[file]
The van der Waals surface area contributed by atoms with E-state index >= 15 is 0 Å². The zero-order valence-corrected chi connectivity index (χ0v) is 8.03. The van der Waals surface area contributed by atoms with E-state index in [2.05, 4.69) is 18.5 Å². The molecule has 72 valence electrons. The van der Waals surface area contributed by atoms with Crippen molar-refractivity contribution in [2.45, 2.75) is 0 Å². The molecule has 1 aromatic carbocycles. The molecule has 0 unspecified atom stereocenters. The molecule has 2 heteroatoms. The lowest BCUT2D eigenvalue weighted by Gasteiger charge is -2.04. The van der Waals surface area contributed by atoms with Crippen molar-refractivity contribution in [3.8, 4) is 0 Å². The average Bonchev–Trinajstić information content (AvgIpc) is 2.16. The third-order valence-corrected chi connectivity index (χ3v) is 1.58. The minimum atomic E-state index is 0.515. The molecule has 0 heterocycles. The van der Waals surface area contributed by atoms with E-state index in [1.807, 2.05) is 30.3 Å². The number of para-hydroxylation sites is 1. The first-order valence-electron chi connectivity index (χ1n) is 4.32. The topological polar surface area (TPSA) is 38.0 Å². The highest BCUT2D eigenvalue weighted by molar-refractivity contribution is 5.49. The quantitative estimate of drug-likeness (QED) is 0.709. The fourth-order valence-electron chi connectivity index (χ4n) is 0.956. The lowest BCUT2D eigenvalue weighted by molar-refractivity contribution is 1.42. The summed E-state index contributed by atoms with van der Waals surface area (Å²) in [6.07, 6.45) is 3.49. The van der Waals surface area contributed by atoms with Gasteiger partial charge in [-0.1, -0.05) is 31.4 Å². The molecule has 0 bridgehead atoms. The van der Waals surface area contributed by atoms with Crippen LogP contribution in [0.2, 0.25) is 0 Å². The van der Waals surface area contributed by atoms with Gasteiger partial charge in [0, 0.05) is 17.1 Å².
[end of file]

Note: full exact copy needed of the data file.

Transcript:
The van der Waals surface area contributed by atoms with E-state index >= 15 is 0 Å². The zero-order valence-corrected chi connectivity index (χ0v) is 8.03. The van der Waals surface area contributed by atoms with E-state index in [2.05, 4.69) is 18.5 Å². The molecule has 72 valence electrons. The van der Waals surface area contributed by atoms with Crippen molar-refractivity contribution in [2.45, 2.75) is 0 Å². The molecule has 1 aromatic carbocycles. The molecule has 0 unspecified atom stereocenters. The molecule has 2 heteroatoms. The lowest BCUT2D eigenvalue weighted by Gasteiger charge is -2.04. The van der Waals surface area contributed by atoms with Crippen molar-refractivity contribution in [3.8, 4) is 0 Å². The average Bonchev–Trinajstić information content (AvgIpc) is 2.16. The third-order valence-corrected chi connectivity index (χ3v) is 1.58. The minimum atomic E-state index is 0.515. The molecule has 0 heterocycles. The van der Waals surface area contributed by atoms with E-state index in [1.807, 2.05) is 30.3 Å². The number of para-hydroxylation sites is 1. The first-order valence-electron chi connectivity index (χ1n) is 4.32. The topological polar surface area (TPSA) is 38.0 Å². The highest BCUT2D eigenvalue weighted by molar-refractivity contribution is 5.49. The quantitative estimate of drug-likeness (QED) is 0.709. The fourth-order valence-electron chi connectivity index (χ4n) is 0.956. The lowest BCUT2D eigenvalue weighted by molar-refractivity contribution is 1.42. The summed E-state index contributed by atoms with van der Waals surface area (Å²) in [6.07, 6.45) is 3.49. The van der Waals surface area contributed by atoms with Gasteiger partial charge in [-0.1, -0.05) is 31.4 Å². The molecule has 0 bridgehead atoms. The van der Waals surface area contributed by atoms with Crippen LogP contribution in [0.2, 0.25) is 0 Å². The van der Waals surface area contributed by atoms with Gasteiger partial charge in [0, 0.05) is 17.1 Å².